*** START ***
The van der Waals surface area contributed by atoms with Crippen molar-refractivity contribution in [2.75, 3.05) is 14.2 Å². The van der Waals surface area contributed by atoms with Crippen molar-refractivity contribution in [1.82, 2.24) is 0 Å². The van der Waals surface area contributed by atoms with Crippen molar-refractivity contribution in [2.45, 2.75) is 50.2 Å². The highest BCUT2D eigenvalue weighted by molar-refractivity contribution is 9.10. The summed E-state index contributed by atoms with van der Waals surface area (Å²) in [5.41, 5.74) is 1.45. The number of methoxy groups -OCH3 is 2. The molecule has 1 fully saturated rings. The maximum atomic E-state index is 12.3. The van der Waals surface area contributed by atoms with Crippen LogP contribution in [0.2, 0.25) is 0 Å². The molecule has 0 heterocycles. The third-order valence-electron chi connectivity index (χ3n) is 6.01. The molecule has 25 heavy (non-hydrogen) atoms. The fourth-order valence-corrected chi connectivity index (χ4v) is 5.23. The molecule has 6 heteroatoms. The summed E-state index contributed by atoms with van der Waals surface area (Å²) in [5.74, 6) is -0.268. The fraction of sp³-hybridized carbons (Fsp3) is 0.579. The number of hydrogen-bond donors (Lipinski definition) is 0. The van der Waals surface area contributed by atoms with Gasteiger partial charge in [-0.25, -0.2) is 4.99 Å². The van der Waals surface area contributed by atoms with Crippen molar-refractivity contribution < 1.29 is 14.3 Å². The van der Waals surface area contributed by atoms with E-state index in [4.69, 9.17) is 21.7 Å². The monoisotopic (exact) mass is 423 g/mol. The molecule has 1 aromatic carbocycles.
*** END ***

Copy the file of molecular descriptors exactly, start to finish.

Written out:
The van der Waals surface area contributed by atoms with Crippen molar-refractivity contribution in [2.75, 3.05) is 14.2 Å². The van der Waals surface area contributed by atoms with Crippen molar-refractivity contribution in [1.82, 2.24) is 0 Å². The van der Waals surface area contributed by atoms with Crippen molar-refractivity contribution in [2.45, 2.75) is 50.2 Å². The highest BCUT2D eigenvalue weighted by molar-refractivity contribution is 9.10. The summed E-state index contributed by atoms with van der Waals surface area (Å²) in [5.41, 5.74) is 1.45. The number of methoxy groups -OCH3 is 2. The molecule has 1 fully saturated rings. The maximum atomic E-state index is 12.3. The van der Waals surface area contributed by atoms with Crippen LogP contribution in [0.2, 0.25) is 0 Å². The molecule has 0 heterocycles. The third-order valence-electron chi connectivity index (χ3n) is 6.01. The molecule has 25 heavy (non-hydrogen) atoms. The fourth-order valence-corrected chi connectivity index (χ4v) is 5.23. The molecule has 6 heteroatoms. The summed E-state index contributed by atoms with van der Waals surface area (Å²) in [5.74, 6) is -0.268. The fraction of sp³-hybridized carbons (Fsp3) is 0.579. The number of hydrogen-bond donors (Lipinski definition) is 0. The van der Waals surface area contributed by atoms with Gasteiger partial charge in [-0.25, -0.2) is 4.99 Å². The van der Waals surface area contributed by atoms with Crippen molar-refractivity contribution < 1.29 is 14.3 Å². The van der Waals surface area contributed by atoms with E-state index in [4.69, 9.17) is 21.7 Å². The monoisotopic (exact) mass is 423 g/mol. The molecule has 1 aromatic carbocycles.